U.S. athlete Justin Gatlin, left, finishes ahead of Trinidad and Tobago's Richard Thompson, center, and the Brazil's Vitor Hugo Santos, during the "Mano a Mano" challenge at the Quinta da Boavista in Rio de Janeiro, Brazil, Sunday, June 5, 2016. Gatlin wo
Leo Correa
June 05, 2016

RIO DE JANEIRO (AP) Justin Gatlin admits a few years ago he would have found it difficult with the Olympics being in a place like Rio de Janeiro - with its beaches, nightlife and myriad diversions.

''When the Olympics come around, you can be distracted by the glitz, the glam,'' Gatlin said. ''Especially with the Olympics being in a place like Brazil, which is known to have big festivals, have festive parties and to have a great time.''

Gatlin was focused on Sunday in Rio and won an exhibition 100-meter race ahead of the Olympics opening in two months.

The promotional race was run ''on water,'' a sprint across a 100-meter runway built over a small pond on the grounds of Brazil's former imperial palace - known as Quinta da Boa Vista.

Gatlin ran 10.19 seconds in a light rain, off his top time this season of 9.93.

After three races in about a week Gatlin, heads back to the United States for training before the American trials in early July in Eugene, Oregon. Gatlin won 100-meter gold in 2004 in Athens and is expected to challenge Usain Bolt, who has won the 100 in the last two Olympics.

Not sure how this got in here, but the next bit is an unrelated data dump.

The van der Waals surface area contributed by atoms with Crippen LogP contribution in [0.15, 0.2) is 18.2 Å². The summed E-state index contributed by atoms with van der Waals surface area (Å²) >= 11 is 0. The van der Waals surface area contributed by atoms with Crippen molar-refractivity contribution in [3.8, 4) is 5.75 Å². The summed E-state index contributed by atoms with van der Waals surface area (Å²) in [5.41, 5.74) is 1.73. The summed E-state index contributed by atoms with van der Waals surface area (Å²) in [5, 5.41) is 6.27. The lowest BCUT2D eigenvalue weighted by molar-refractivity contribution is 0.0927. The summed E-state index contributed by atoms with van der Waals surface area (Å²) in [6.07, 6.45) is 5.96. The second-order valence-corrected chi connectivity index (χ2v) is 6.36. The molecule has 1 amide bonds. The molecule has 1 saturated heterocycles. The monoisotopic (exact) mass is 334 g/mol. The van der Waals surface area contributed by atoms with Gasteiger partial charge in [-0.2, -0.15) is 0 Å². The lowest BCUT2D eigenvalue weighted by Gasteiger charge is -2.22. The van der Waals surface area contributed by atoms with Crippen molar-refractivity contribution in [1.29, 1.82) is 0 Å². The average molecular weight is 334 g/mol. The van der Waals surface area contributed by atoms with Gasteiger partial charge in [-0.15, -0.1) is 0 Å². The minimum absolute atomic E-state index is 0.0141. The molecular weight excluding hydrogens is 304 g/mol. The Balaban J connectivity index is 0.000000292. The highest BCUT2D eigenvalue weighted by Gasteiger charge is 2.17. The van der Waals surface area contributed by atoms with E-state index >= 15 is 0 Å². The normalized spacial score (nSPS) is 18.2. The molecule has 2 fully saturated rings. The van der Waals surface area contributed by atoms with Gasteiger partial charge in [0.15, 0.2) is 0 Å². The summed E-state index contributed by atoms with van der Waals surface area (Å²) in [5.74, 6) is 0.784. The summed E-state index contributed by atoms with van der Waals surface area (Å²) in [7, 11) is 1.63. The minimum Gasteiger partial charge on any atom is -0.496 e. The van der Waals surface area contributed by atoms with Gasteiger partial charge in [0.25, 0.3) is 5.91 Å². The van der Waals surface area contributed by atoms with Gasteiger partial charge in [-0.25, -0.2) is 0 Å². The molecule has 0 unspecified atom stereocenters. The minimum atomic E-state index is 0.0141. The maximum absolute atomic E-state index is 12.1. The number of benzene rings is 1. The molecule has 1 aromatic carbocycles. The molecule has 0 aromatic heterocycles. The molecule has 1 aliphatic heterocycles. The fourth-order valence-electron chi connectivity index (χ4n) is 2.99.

''I want to go out with a bang,'' said Gatlin, who has been banned twice for doping violations. ''I want it to be one of the most exciting races in track and field history. And I want not just the fans here (in Brazil), but all around the world to stand still for nine seconds and be able to watch the fastest race ever.''

Asked about running nine seconds, he laughed and repeated: ''Yeah, nine-flat.''

Bolt has the world record of 9.58 set in 2009.

Gatlin was asked about the Zika virus, which has its epicenter in Brazil and has been shown to cause birth defects in babies. He said he hoped to show that ''Brazil is safe, it's a great place to come.''

He said few athletes would be deterred.

''This is an Olympic dream,'' he said. ''It comes every four years, and sometimes as an athlete you don't get that opportunity again.''

The World Health Organization has told pregnant women to stay away from Zika areas, although it says the games should not be postponed, as some medical experts have urged.

Gatlin must qualify for Rio in the American trials in early July in Eugene, Oregon. Nothing is guaranteed for any American - former gold-medal winner or not.

''I don't have that ticket yet,'' he said. ''My family has that ticket. They already have their tickets to Rio. The pressure is on me to be able to make sure I make the team.''


Stephen Wade on Twitter: http://twitter.com/StephenWadeAP . His work can be found at http://bigstory.ap.org/content/stephen-wade

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